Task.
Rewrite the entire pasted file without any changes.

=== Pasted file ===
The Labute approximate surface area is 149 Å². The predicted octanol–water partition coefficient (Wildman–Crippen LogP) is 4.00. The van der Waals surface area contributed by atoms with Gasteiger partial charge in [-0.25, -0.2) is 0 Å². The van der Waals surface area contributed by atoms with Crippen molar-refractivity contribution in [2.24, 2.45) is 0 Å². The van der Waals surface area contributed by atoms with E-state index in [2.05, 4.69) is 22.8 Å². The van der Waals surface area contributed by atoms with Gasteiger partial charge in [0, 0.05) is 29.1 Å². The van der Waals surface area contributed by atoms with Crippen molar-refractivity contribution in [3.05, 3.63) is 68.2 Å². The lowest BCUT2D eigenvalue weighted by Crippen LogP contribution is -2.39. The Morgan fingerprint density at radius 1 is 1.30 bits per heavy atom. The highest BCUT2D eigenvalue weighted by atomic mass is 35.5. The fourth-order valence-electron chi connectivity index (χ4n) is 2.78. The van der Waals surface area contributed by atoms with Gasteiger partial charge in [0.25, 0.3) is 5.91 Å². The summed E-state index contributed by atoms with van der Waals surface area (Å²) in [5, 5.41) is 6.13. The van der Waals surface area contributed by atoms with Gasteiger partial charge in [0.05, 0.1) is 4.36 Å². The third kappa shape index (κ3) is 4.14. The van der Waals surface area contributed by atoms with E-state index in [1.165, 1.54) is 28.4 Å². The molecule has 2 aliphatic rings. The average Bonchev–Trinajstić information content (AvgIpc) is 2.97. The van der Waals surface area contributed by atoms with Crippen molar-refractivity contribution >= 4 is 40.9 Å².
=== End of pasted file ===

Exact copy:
The Labute approximate surface area is 149 Å². The predicted octanol–water partition coefficient (Wildman–Crippen LogP) is 4.00. The van der Waals surface area contributed by atoms with Gasteiger partial charge in [-0.25, -0.2) is 0 Å². The van der Waals surface area contributed by atoms with Crippen molar-refractivity contribution in [2.24, 2.45) is 0 Å². The van der Waals surface area contributed by atoms with E-state index in [2.05, 4.69) is 22.8 Å². The van der Waals surface area contributed by atoms with Gasteiger partial charge in [0, 0.05) is 29.1 Å². The van der Waals surface area contributed by atoms with Crippen molar-refractivity contribution in [3.05, 3.63) is 68.2 Å². The lowest BCUT2D eigenvalue weighted by Crippen LogP contribution is -2.39. The Morgan fingerprint density at radius 1 is 1.30 bits per heavy atom. The highest BCUT2D eigenvalue weighted by atomic mass is 35.5. The fourth-order valence-electron chi connectivity index (χ4n) is 2.78. The van der Waals surface area contributed by atoms with Gasteiger partial charge in [0.25, 0.3) is 5.91 Å². The summed E-state index contributed by atoms with van der Waals surface area (Å²) in [5, 5.41) is 6.13. The van der Waals surface area contributed by atoms with Gasteiger partial charge in [0.05, 0.1) is 4.36 Å². The third kappa shape index (κ3) is 4.14. The van der Waals surface area contributed by atoms with E-state index in [1.165, 1.54) is 28.4 Å². The molecule has 2 aliphatic rings. The average Bonchev–Trinajstić information content (AvgIpc) is 2.97. The van der Waals surface area contributed by atoms with Crippen molar-refractivity contribution >= 4 is 40.9 Å².